But we weren’t finished yet… any object with complicated movements (like legs and hands in the case of humans) which is going to be animated, is usually ‘driven’ by a set of bones. The way one animates these bones is commonly done by one of two ways – either through Kinematics, or Inverse Kinematics (I/K). Take a human leg for example, thigh, knee, shin and foot. Kinematics requires the animator to create bones for any part of a body that rotates, and manually rotate and set a keyframe for each joint. So that’s setting keyframes for a hip, knee, and ankle any time you want motion to change. For I/K, an animator would create an I/K handle with an ‘effector’ that starts at the hip and ends at the ankle. One can manipulate this effector which drives, or calculates, the rotation and position of any joints between the beginning and end points the animator chooses (in this case like I said, the hip and ankle). Now the animator only has to set keys on the effector and ankle, thus lessening the burden of animating more parts, saving time energy and money.

He moved on to explore other amazingly complex portions of the software, like its ‘Dynamics’ set, where one can setup a scene of objects and give them properties like weight and watch them interact with one another in real-time, like objects in real-life do. 10 years ago, according to a truly amusing anecdote Glassner passed along, this process took hours to create and anyone trying to accomplish these goals had to manually calculate the physical properties and physics behind the object interactions. If the simulation didn’t work – recalculate and wait overnight – rinse, repeat. For us though, he created a simplified pencil and pencil holder and set them above ground. He started the simulation and many were amazed at how naturally the two objects interacted to the forces of gravity, the floor below them and even each other.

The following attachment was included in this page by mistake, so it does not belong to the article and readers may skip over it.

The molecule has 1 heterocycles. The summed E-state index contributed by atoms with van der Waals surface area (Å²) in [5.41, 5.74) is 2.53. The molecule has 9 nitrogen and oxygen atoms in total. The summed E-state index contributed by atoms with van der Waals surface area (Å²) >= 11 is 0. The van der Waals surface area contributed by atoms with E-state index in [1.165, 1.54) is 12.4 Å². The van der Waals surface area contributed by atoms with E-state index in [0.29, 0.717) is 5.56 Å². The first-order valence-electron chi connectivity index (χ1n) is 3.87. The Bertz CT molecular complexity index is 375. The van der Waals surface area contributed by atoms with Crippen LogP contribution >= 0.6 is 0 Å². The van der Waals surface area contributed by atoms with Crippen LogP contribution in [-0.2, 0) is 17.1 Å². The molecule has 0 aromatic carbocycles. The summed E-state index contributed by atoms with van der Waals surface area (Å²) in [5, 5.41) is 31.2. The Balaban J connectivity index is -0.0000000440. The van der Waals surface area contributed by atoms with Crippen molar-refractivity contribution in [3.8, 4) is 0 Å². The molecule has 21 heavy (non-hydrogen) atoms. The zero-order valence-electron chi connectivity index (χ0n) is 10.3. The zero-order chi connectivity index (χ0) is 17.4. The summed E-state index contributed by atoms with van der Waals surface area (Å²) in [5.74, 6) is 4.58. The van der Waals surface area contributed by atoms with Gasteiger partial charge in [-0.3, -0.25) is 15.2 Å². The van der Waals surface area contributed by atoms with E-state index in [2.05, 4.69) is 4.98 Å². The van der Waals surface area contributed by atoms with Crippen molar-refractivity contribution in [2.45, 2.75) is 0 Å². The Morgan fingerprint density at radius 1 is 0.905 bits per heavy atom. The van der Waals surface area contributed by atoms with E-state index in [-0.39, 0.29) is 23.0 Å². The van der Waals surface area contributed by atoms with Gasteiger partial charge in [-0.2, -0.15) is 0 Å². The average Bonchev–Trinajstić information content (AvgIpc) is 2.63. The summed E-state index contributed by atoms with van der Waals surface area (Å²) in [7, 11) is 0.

This section of the introduction to computer graphics course was light-hearted and fun, and on more than one occasion brought the attendees chuckles of delight, along with a solid base from which to begin understanding what those who manipulate the computer into creating quality animation have at their disposal, and how they go about amazing us with their time. Now at least, a few more people understand how patient, persistent, and precise the techniques really are.







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Last updated 8/10/03.